Pitchboard

Celebrate Diwali with Vicky Bhogal and Simon Gregory

On Thursday 19th October, British-born Indian Cookery Writer and Broadcaster Vicky Bhogal is teaming up with Bluebird’s Executive Chef, Simon Gregory, to celebrate Diwali with a feast for all the senses at the iconic Chelsea restaurant. The evening will feature a demonstration by Vicky of treats from her recently released cult cookery book, Cooking Like Mummyji, a Q&A with her and Simon and a lavish banquet fit for a Punjabi prince or princess.

Bluebird is the perfect setting for this unique collaboration in celebration of Vicky’s Indian heritage and British upbringing. Her recently released cookery book, Cooking Like Mummyji is inspired by the Punjabi food that she grew up with, but uses very few, and inexpensive, ingredients, and the framework of techniques is perfectly geared to easily use up what people have in their cupboards and fridges at home. Her recipes are fragrant and delicious, going against the traditional view of Indian food as heavy, the perfect food to celebrate the Diwali, the festival of light with.

Culinary heavyweight Simon Gregory was previously Group Executive Chef for Gordon Ramsay Restaurants before leaving to take over the kitchens at The Ace Hotel in Shoreditch. He has excelled in recreating some of Vicky’s signature dishes to serve at this intimate dinner in one of Bluebird’s most beautiful rooms, with a view of the night sky through its glass skylight. On arrival guests can enjoy one of Vicky’s favourite cocktails underneath the stars before a short but sweet cookery demonstration by her. Diwali is the perfect occasion to dress up with a bit of colour and sparkle, so feel free to get into the celebratory mood, the best outfit will win a signed copy of 'Cooking Like Mummyji!'; There will also be a special edible gift prepared by Vicky for everyone to take home as a memory and guests will be provided with gold pens and red paper to write down their wishes for the coming year and place into an envelope, as Diwali is all about new beginnings and bringing in abundance.

Diners will then tuck into a four-course candlelit feast with BBQ skewers of Chicken Tandoor Style, Prawns and Coriander Green Masala and Dry Spice Paneer, followed by starters of Aloo Tikki, Spinach and Aubergine Pakora and Keema Paratha with Imli Chutney. Guests can share larger dishes of Grilled Lamb Chops, Coconut Fish Dream and Dry Chickpea Sukke Chole, served with rustic Dhal, a traditional Raita, a regal Saffron, Almond and Cracked Black Pepper Rice and homemade Lemon and Red Chilli Pickle, before finishing with a Chia See Falooda for pudding.

There will also be a Q&A session on the evening with Vicky and Simon chaired by Fabio Adler and Tracey Howes of The London Restaurant Network, the leading networking association for hospitality in London, followed by a book signing with Vicky for anyone who wants to purchase her book. The session will ask Vicky about the inspiration behind the collaboration with Simon as well as what it was like growing up as a modern British teenager but still learning to cook at her mother’s side in traditional Indian fashion.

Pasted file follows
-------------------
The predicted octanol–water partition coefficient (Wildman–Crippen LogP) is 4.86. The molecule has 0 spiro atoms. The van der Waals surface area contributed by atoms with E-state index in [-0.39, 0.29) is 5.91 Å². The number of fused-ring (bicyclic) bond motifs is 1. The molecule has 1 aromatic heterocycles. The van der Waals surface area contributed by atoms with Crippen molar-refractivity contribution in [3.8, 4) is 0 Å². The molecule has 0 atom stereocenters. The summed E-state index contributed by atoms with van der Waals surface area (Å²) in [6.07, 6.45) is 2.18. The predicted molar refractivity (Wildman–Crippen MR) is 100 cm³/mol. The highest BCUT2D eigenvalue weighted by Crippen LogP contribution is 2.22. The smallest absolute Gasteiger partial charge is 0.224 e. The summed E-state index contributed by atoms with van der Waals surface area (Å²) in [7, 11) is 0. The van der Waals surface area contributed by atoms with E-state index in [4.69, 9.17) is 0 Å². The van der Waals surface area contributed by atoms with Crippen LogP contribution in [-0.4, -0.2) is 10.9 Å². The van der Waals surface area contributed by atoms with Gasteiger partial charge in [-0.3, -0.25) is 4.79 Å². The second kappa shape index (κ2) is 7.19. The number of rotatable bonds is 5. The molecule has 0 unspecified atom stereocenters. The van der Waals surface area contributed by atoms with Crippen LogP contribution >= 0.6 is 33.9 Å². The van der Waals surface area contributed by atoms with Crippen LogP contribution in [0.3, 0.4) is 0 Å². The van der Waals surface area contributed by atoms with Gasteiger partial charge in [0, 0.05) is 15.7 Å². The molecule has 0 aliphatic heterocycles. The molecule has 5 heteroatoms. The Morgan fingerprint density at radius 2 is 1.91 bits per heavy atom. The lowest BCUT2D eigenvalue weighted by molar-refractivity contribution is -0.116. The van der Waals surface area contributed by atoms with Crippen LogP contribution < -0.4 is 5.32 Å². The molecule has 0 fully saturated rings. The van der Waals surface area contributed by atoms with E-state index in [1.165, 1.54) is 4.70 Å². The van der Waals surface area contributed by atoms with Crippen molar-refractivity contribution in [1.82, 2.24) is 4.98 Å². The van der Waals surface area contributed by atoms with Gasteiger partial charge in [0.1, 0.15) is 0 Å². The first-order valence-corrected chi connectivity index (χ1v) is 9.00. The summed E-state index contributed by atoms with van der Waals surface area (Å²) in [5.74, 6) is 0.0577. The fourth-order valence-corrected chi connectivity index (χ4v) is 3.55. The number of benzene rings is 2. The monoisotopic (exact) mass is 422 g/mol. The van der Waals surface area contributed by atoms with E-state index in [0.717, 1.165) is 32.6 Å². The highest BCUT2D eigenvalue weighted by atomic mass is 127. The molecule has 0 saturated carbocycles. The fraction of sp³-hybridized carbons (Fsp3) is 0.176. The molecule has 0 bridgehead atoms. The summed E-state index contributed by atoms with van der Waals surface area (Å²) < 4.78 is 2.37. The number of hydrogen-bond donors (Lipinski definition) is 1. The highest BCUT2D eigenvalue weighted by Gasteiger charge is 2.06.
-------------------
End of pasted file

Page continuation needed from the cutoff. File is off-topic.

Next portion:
The session will chart the success of Cooking Like Mummyji which was first published to great critical acclaim in 2003, selling out before publication and garnering thousands of loyal fans. Due to changes in the publishing office it was commissioned from, it suddenly fell prematurely out of print for almost 10 years. Unpublished but unforgotten, it unexpectedly spread by word-of- mouth around the world and due to that popular demand this cult status bestseller has finally been stunningly reprinted, this time with glorious newly commissioned food photography, after a long, truly fascinating and inspiring journey back to print after Vicky’s determination to follow her dream to put it back on the shelves for future generations.

Vicky and Simon warmly welcome you to celebrate Diwali recipe by recipe, through heritage, spoonfuls of memories and delicious family food. As she says, "I have often thought it such a shame that the Western world is not let in on the secret of real Indian home cooking, as though it is a sort of long-standing trick, our last remaining jewel. I wrote this to share what we really eat at home, which is much lighter, fresher, healthier and fragrant than that which you find in a typical Indian restaurant and has a vibrant breadth of flavours. A handful of simple spices, like musical notes, can be combined in many different ways to create beautiful melodies".

Event date: Thursday Oct 19, 2017

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